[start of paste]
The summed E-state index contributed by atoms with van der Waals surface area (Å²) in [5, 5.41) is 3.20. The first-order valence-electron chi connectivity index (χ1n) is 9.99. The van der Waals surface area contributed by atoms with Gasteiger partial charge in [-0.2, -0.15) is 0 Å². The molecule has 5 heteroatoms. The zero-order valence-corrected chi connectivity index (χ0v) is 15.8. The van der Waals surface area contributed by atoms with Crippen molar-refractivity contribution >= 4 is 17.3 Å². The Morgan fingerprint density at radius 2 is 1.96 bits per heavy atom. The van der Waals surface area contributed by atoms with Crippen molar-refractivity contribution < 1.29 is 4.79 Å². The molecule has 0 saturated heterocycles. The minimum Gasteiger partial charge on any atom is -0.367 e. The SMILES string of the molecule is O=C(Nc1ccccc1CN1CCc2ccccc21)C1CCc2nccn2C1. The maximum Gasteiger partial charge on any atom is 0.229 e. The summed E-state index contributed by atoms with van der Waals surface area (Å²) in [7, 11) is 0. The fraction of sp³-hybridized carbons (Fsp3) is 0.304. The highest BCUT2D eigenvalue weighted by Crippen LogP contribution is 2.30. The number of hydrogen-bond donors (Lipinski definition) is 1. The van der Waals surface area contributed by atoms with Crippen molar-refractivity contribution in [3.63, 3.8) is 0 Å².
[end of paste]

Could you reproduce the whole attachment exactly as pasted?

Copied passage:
The summed E-state index contributed by atoms with van der Waals surface area (Å²) in [5, 5.41) is 3.20. The first-order valence-electron chi connectivity index (χ1n) is 9.99. The van der Waals surface area contributed by atoms with Gasteiger partial charge in [-0.2, -0.15) is 0 Å². The molecule has 5 heteroatoms. The zero-order valence-corrected chi connectivity index (χ0v) is 15.8. The van der Waals surface area contributed by atoms with Crippen molar-refractivity contribution >= 4 is 17.3 Å². The Morgan fingerprint density at radius 2 is 1.96 bits per heavy atom. The van der Waals surface area contributed by atoms with Crippen molar-refractivity contribution < 1.29 is 4.79 Å². The molecule has 0 saturated heterocycles. The minimum Gasteiger partial charge on any atom is -0.367 e. The SMILES string of the molecule is O=C(Nc1ccccc1CN1CCc2ccccc21)C1CCc2nccn2C1. The maximum Gasteiger partial charge on any atom is 0.229 e. The summed E-state index contributed by atoms with van der Waals surface area (Å²) in [7, 11) is 0. The fraction of sp³-hybridized carbons (Fsp3) is 0.304. The highest BCUT2D eigenvalue weighted by Crippen LogP contribution is 2.30. The number of hydrogen-bond donors (Lipinski definition) is 1. The van der Waals surface area contributed by atoms with Crippen molar-refractivity contribution in [3.63, 3.8) is 0 Å².